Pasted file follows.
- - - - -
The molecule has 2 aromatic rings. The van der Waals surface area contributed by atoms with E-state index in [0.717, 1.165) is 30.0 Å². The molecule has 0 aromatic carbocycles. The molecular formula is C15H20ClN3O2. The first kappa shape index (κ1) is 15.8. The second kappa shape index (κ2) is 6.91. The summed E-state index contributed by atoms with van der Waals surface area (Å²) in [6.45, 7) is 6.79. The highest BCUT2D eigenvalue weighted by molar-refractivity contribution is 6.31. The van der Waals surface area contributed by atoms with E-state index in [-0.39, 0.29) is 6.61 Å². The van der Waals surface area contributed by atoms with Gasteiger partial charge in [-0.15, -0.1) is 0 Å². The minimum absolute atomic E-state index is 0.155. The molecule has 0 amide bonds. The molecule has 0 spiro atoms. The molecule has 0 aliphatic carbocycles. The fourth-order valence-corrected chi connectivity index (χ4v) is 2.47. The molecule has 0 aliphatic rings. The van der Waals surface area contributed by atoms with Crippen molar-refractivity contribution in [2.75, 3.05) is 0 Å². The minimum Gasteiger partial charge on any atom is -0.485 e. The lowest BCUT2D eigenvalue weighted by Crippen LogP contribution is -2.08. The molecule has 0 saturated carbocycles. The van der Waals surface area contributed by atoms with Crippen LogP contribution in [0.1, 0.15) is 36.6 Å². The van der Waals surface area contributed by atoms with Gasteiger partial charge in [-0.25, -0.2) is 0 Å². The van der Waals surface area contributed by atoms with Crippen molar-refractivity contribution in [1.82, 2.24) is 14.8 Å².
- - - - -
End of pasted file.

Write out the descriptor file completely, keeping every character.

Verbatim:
The molecule has 2 aromatic rings. The van der Waals surface area contributed by atoms with E-state index in [0.717, 1.165) is 30.0 Å². The molecule has 0 aromatic carbocycles. The molecular formula is C15H20ClN3O2. The first kappa shape index (κ1) is 15.8. The second kappa shape index (κ2) is 6.91. The summed E-state index contributed by atoms with van der Waals surface area (Å²) in [6.45, 7) is 6.79. The highest BCUT2D eigenvalue weighted by molar-refractivity contribution is 6.31. The van der Waals surface area contributed by atoms with E-state index in [-0.39, 0.29) is 6.61 Å². The van der Waals surface area contributed by atoms with Gasteiger partial charge in [-0.15, -0.1) is 0 Å². The minimum absolute atomic E-state index is 0.155. The molecule has 0 amide bonds. The molecule has 0 spiro atoms. The molecule has 0 aliphatic carbocycles. The fourth-order valence-corrected chi connectivity index (χ4v) is 2.47. The molecule has 0 aliphatic rings. The van der Waals surface area contributed by atoms with Crippen molar-refractivity contribution in [2.75, 3.05) is 0 Å². The minimum Gasteiger partial charge on any atom is -0.485 e. The lowest BCUT2D eigenvalue weighted by Crippen LogP contribution is -2.08. The molecule has 0 saturated carbocycles. The van der Waals surface area contributed by atoms with Crippen LogP contribution in [0.1, 0.15) is 36.6 Å². The van der Waals surface area contributed by atoms with Gasteiger partial charge in [-0.25, -0.2) is 0 Å². The van der Waals surface area contributed by atoms with Crippen molar-refractivity contribution in [1.82, 2.24) is 14.8 Å².